CAMS backs renewed Formula E Adelaide bid

Formula E could be on its way to Australia in the future

The Confederation of Australian Motor Sport (CAMS) has thrown its support behind a new bid to bring the FIA Formula E Championship to Adelaide.

A renewed push to secure the all-electric series has emerged after a report from the Adelaide Advertiser confirmed that billionaire industrialist Sanjeev Gupta has joined a campaign led by technology entrepreneur Valdis Dunis.

Gupta, an Indian-born Brit, who saved the Whyalla steelworks, has discussed plans for a possible Formula E race in Adelaide next year with Lord Mayor Martin Haese, who is a long time supporter of the concept.

It is understood Gupta wishes to construct electric road cars in South Australia as part of a new venture.

Formula E has already indicated a wish to host a race in Australia having previously investigated races in Adelaide and Sydney.

Championship boss Alejandro Agag labelled Australia as a ‘big priority’ in 2016 prior to a visit to Sydney to assess a possible race bid.

However, a race held on the Adelaide streets would require the support of the South Australian government and significant funding.

The South Australia capital has already proved it can host such a race given the success of its Formula 1 Grand Prix, held between 1985 and ’95, and since ’99 the Adelaide 500 Supercars event, which uses the Adelaide Parklands Circuit.

It could face competition from rival cities with Perth and the Gold Coast reported to be preparing possible bids.

CAMS has also been pushing for a Formula E race although securing the funding and support has proved to be the biggest issue.

Chief executive Eugene Arocca has moved to support the latest development emerging from Adelaide, stating that the city would be a more viable option compared to Sydney.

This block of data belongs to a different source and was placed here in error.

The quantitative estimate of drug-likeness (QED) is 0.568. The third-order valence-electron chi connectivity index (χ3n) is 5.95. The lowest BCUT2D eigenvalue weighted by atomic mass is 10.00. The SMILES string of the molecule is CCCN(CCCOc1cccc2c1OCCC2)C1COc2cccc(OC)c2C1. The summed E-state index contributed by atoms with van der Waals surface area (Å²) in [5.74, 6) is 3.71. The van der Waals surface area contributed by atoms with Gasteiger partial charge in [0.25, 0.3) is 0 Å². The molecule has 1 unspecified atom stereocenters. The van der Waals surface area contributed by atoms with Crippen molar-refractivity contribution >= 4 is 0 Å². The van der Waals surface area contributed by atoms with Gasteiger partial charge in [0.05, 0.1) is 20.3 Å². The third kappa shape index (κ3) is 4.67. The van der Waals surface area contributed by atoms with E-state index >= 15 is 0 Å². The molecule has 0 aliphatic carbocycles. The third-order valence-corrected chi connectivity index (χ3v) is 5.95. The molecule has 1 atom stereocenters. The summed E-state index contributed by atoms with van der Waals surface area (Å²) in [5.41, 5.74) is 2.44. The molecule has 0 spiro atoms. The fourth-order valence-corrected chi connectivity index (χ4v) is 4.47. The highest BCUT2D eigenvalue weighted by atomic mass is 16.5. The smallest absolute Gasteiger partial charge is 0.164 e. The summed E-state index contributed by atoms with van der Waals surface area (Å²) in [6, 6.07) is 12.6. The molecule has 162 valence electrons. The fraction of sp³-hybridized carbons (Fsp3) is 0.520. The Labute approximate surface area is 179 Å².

“I can’t speak on behalf of the government but we do know that they have had some interest in Formula E and we have had interest in supporting it,” Arocca told Speedcafe.com.

“We think the reality of making it happen in Sydney or Victoria is difficult, simply because shutting down Sydney is impossible and in Victoria they have got the Formula 1 Grand Prix which is a significant investment.

“We have always thought South Australia is the next logical location.

“We understand that if there is an investor who is prepared to support the government and find the necessary money to make this happen, then we would think it is a sound decision.

“We have always offered support. We have been approaching South Australia’s government for well over two years. We have been proposing it to them.

“We would need to be a part of it as it is an FIA championship. We understand that the government has to weigh up costs and infrastructure, but they have the latter already in place with the Adelaide 500 infrastructure.

“Our door is always open. If Mr Gupta can be a facilitator, then that would be fantastic.”

Formula E has already revealed its calendar for the 2018-2019 season, although the schedule currently features a TBA on January 26, Australia Day.

It is however thought unlikely that Australia would be ready to host a race in that time slot.

While the jury remains out on electric racing in Australia amongst traditional motorsport fans, Arocca believes Formula E will grow to become a major player in the sport.

“Right now people might say that there is not enough people going to these races to get excited about it,” he added.

“In five years time we will be seeing a lot of these Formula E races. Many manufacturers oscillate towards them and walk away from traditional parts of the sport and go into supporting Formula E and the technology that comes with it.

“You would be failing in your vision if you didn’t recognise it.

“If Australia can get in reasonably early on Formula E and hold onto it then we would be better placed in 10 years time when Formula E becomes a major event.”

The expanded 13-race 2018-2019 season will see the debut of the new longer lasting and faster Gen2 car.

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